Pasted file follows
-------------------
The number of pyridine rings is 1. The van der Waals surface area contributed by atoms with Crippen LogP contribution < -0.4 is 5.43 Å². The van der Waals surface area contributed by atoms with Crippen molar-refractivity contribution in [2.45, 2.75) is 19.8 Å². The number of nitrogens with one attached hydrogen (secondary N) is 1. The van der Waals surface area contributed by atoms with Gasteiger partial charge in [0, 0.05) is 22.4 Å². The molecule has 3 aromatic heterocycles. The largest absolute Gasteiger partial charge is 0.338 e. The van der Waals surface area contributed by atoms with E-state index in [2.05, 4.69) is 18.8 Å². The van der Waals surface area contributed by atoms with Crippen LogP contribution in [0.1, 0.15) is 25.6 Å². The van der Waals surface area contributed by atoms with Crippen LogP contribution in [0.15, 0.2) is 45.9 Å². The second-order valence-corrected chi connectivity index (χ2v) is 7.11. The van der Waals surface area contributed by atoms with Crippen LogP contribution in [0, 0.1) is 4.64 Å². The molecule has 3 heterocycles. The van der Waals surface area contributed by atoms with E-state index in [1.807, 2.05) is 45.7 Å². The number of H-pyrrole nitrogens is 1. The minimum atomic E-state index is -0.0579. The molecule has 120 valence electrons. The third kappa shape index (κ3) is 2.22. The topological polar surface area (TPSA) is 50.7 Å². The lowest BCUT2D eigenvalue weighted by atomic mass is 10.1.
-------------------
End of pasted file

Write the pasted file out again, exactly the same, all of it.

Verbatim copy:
The number of pyridine rings is 1. The van der Waals surface area contributed by atoms with Crippen LogP contribution < -0.4 is 5.43 Å². The van der Waals surface area contributed by atoms with Crippen molar-refractivity contribution in [2.45, 2.75) is 19.8 Å². The number of nitrogens with one attached hydrogen (secondary N) is 1. The van der Waals surface area contributed by atoms with Gasteiger partial charge in [0, 0.05) is 22.4 Å². The molecule has 3 aromatic heterocycles. The largest absolute Gasteiger partial charge is 0.338 e. The van der Waals surface area contributed by atoms with E-state index in [2.05, 4.69) is 18.8 Å². The van der Waals surface area contributed by atoms with Crippen LogP contribution in [0.1, 0.15) is 25.6 Å². The van der Waals surface area contributed by atoms with Crippen LogP contribution in [0.15, 0.2) is 45.9 Å². The second-order valence-corrected chi connectivity index (χ2v) is 7.11. The van der Waals surface area contributed by atoms with Crippen LogP contribution in [0, 0.1) is 4.64 Å². The molecule has 3 heterocycles. The van der Waals surface area contributed by atoms with E-state index in [1.807, 2.05) is 45.7 Å². The number of H-pyrrole nitrogens is 1. The minimum atomic E-state index is -0.0579. The molecule has 120 valence electrons. The third kappa shape index (κ3) is 2.22. The topological polar surface area (TPSA) is 50.7 Å². The lowest BCUT2D eigenvalue weighted by atomic mass is 10.1.